The HSBC and WWF have renewed and expanded their partnership by launching a
new five-year project that promises to bring both environmental and economic
benefits to China, representatives from the bank and the global conservation
Under the HSBC's $100 million global program to address climate change - in
which the bank also partners with The Climate Group, Earthwatch Institute and
the Smithsonian Tropical Research Institute (STRI) - HSBC and the WWF will build
upon the successful "Investing in Nature" scheme, which has already helped
breathe new life into the Yangtze River.
"The Yangtze program showed that cooperation between the WWF and HSBC can
bring real benefits to China's environment while at the same time helping to
expand the prosperity of rural areas," said Richard Yorke, president and chief
executive officer of HSBC China, who was in Beijing yesterday for the WWF annual
meeting and symposium.
"I am confident that the new program will bring even further positive
The new program will seek to demonstrate the economic and social benefits of
harvesting the wetlands to help increase the incomes of thousands of farmers in
the Yangtze Delta area.
The earlier HSBC-WWF joint effort - a 2002-06 project that reconnected three
typical isolated lakes in Hubei Province with the Yangtze River - has already
shown that scientific and environmentally friendly projects can bring real
benefits to the countryside.
Under that project, fishermen at Lake Zhangdu were provided with information
on how to reduce pollution through eco-friendly fertilizer and were taught how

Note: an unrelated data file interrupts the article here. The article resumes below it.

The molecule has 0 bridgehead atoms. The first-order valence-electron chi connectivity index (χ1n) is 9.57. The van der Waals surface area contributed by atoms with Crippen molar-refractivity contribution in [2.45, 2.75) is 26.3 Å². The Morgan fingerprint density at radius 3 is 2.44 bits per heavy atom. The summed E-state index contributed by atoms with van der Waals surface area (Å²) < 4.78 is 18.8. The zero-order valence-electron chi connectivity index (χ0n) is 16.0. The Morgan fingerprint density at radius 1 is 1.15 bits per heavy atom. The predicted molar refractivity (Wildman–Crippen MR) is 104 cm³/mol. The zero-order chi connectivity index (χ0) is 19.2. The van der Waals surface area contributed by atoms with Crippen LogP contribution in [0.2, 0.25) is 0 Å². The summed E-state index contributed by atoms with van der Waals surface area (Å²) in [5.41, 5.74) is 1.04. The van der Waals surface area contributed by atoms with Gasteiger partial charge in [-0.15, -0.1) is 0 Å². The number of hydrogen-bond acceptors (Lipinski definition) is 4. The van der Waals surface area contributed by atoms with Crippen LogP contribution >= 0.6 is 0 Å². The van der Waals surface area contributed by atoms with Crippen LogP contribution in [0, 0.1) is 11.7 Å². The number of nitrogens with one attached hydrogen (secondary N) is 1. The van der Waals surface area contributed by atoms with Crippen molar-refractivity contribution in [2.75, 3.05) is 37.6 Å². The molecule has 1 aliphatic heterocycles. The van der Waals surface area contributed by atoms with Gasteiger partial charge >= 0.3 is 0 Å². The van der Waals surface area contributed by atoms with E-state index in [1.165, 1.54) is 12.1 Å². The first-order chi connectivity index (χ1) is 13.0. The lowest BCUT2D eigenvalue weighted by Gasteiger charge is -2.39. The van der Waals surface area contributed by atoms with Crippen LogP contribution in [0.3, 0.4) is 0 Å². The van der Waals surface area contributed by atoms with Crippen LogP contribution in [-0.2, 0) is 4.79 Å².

to plant edible bamboo to augment their income. As a result, in just two years
fish production increased by 17 percent, fishery income doubled and farming
Globally, HSBC's "Investing in Nature" program is estimated to have benefited
some 50 million people, saved more than 12,000 plant species from extinction,
and trained 200 scientists.
Speaking from the launch of the new partnership in London, WWF International
Director General James Leape said the new partnership - which is double HSBC's
investment in the "Investing in Nature" program - could bring benefits to
hundreds of millions of additional people worldwide.
"The HSBC Climate Partnership will help WWF work towards better management of
global water supplies, improve water security for about 450 million people, and
reduce the impact of climate change on some of the world's most important
rivers, including the Amazon, Ganges, Thames and Yangtze," Leape said.
As well as the environmental work in rural areas along the Yangtze, HSBC's
climate change partnership will benefit urban residents in some of China's major
cities. The partnership will seek to improve water quality in Shanghai and other
cities along the Yangtze.
Beyond the Climate Partnership, HSBC China recently began to sponsor research
by Shanghai's Tongji University on carbon dioxide emission reduction in the
Yangtze River Delta region. HSBC said that addressing climate change may be the
most important challenge of this century.
(China Daily 06/05/2007 page4)